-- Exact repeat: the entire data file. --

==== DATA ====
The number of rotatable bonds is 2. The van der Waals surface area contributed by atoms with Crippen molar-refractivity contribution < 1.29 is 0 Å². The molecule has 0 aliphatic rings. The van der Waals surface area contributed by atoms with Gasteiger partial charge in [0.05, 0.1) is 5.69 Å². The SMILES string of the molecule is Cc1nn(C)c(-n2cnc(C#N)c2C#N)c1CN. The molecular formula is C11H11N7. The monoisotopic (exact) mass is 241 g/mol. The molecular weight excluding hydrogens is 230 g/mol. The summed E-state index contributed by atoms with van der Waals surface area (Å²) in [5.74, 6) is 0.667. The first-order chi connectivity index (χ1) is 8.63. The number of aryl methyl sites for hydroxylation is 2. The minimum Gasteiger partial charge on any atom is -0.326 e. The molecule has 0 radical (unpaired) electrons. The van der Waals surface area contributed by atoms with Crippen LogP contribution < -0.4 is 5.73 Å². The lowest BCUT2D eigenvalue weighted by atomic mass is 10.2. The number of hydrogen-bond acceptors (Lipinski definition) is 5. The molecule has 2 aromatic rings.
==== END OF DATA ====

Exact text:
The number of rotatable bonds is 2. The van der Waals surface area contributed by atoms with Crippen molar-refractivity contribution < 1.29 is 0 Å². The molecule has 0 aliphatic rings. The van der Waals surface area contributed by atoms with Gasteiger partial charge in [0.05, 0.1) is 5.69 Å². The SMILES string of the molecule is Cc1nn(C)c(-n2cnc(C#N)c2C#N)c1CN. The molecular formula is C11H11N7. The monoisotopic (exact) mass is 241 g/mol. The molecular weight excluding hydrogens is 230 g/mol. The summed E-state index contributed by atoms with van der Waals surface area (Å²) in [5.74, 6) is 0.667. The first-order chi connectivity index (χ1) is 8.63. The number of aryl methyl sites for hydroxylation is 2. The minimum Gasteiger partial charge on any atom is -0.326 e. The molecule has 0 radical (unpaired) electrons. The van der Waals surface area contributed by atoms with Crippen LogP contribution < -0.4 is 5.73 Å². The lowest BCUT2D eigenvalue weighted by atomic mass is 10.2. The number of hydrogen-bond acceptors (Lipinski definition) is 5. The molecule has 2 aromatic rings.